Government does nothing for the shortage of early childhood teachers, says Te Rito Maioha


Te Rito Maioha Early Childhood New Zealand is very disappointed that once again, the government has ignored the shortage of early childhood teachers in teacher-led early childhood education services.  

‘While it is good to see something being done about the shortage of primary and secondary school teachers, it is appalling that once again, the government has forgotten about early childhood education and the shortage of qualified teachers in our sector,’ says Te Rito Maioha Chief Executive, Kathy Wolfe.  

‘Not only is there no funding for additional early childhood education trainee teacher places, there is no new funding to support Early Childhood Education Initial Teacher Education (ITE) providers like Te Rito Maioha, which have a proven track record when it comes to qualified teachers.’  

Ms Wolfe says using Ministry of Education and Tertiary Education Commission data, Te Rito Maioha has estimated that New Zealand needs about 2100 new early childhood teachers a year.  That is, 800 to replace those leaving the profession and 1300 to meet increased demand for places in early childhood services.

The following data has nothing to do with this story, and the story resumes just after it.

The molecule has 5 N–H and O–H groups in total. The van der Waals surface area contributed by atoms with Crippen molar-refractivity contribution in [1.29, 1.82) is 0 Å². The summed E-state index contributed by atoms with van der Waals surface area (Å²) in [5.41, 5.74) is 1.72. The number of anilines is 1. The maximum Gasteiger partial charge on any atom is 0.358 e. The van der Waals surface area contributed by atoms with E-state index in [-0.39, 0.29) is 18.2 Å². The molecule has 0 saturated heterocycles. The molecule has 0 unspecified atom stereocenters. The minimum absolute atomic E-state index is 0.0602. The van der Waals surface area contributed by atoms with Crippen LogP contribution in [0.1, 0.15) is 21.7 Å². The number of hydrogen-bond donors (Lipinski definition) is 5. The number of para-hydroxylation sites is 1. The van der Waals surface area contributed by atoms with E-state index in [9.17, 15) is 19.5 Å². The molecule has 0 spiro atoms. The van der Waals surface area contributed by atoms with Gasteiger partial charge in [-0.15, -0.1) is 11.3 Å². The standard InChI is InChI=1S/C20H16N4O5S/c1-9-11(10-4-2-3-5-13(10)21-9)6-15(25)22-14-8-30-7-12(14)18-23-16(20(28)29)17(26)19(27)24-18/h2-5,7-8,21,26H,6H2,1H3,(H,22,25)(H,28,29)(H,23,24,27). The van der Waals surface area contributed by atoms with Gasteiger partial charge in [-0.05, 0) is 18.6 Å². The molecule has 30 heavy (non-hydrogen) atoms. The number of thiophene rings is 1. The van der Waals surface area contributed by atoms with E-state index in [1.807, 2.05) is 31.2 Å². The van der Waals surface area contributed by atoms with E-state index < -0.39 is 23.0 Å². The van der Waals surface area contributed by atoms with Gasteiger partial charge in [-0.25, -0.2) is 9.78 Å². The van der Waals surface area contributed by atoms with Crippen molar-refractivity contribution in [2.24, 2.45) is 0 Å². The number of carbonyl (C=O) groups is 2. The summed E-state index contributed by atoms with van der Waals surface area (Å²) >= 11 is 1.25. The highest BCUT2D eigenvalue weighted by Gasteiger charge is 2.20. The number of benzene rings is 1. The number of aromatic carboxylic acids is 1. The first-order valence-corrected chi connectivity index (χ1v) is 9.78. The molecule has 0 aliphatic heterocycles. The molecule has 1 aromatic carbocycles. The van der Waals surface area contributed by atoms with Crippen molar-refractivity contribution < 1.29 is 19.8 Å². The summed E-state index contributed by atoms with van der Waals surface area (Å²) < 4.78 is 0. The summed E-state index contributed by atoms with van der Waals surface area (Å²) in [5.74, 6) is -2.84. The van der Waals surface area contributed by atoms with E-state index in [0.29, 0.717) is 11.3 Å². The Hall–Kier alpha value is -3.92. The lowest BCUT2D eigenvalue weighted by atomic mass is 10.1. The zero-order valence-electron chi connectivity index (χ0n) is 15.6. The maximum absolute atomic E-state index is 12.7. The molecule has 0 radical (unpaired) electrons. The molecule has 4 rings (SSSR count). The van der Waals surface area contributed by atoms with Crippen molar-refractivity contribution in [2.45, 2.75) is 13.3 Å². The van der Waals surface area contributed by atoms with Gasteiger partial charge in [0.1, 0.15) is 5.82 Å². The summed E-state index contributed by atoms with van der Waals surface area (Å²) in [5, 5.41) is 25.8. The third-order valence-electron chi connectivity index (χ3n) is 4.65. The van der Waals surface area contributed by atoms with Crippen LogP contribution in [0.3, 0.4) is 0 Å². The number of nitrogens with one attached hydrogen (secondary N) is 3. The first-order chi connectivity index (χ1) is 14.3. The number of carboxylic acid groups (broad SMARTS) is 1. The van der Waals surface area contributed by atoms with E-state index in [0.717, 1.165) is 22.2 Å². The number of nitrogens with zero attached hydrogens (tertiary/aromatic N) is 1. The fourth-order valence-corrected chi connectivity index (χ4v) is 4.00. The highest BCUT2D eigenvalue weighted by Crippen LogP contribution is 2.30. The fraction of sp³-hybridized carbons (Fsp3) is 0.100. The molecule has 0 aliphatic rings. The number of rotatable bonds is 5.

‘While the Ministry of Education said in a Select Committee last year that it does not have enough data about early childhood education to do anything about the shortage, this is not factual.  

‘Early childhood representatives, including Te Rito Maioha, have been working with the Ministry of Education to extract data from various government systems including the Education Counts website, which the Ministry of Education runs.  We are yet to hear the outcome of this piece of work.’  

Ms Wolfe says the early childhood sector was more than hopeful that Budget 2019 would start to address the early childhood sector’s decade of underfunding.  

‘Given that yesterday’s announcement ignored our sector and New Zealand’s youngest tamariki once again, we wonder what has happened to the Minister of Education’s promise of a 100% qualified early childhood education workforce.’